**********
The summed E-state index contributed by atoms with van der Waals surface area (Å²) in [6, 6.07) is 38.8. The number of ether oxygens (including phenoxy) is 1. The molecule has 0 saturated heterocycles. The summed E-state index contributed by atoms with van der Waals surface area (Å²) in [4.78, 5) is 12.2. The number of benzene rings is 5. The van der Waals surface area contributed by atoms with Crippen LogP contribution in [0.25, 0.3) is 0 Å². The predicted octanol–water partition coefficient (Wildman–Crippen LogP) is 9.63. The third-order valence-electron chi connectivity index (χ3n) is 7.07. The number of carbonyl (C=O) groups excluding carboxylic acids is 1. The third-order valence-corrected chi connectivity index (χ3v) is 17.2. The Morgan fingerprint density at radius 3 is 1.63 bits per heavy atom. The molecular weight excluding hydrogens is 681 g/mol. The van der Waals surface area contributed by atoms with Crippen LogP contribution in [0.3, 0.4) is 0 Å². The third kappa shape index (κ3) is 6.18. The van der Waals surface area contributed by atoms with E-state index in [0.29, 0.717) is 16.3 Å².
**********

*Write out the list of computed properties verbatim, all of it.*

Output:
The summed E-state index contributed by atoms with van der Waals surface area (Å²) in [6, 6.07) is 38.8. The number of ether oxygens (including phenoxy) is 1. The molecule has 0 saturated heterocycles. The summed E-state index contributed by atoms with van der Waals surface area (Å²) in [4.78, 5) is 12.2. The number of benzene rings is 5. The van der Waals surface area contributed by atoms with Crippen LogP contribution in [0.25, 0.3) is 0 Å². The predicted octanol–water partition coefficient (Wildman–Crippen LogP) is 9.63. The third-order valence-electron chi connectivity index (χ3n) is 7.07. The number of carbonyl (C=O) groups excluding carboxylic acids is 1. The third-order valence-corrected chi connectivity index (χ3v) is 17.2. The Morgan fingerprint density at radius 3 is 1.63 bits per heavy atom. The molecular weight excluding hydrogens is 681 g/mol. The van der Waals surface area contributed by atoms with Crippen LogP contribution in [0.3, 0.4) is 0 Å². The third kappa shape index (κ3) is 6.18. The van der Waals surface area contributed by atoms with E-state index in [0.29, 0.717) is 16.3 Å².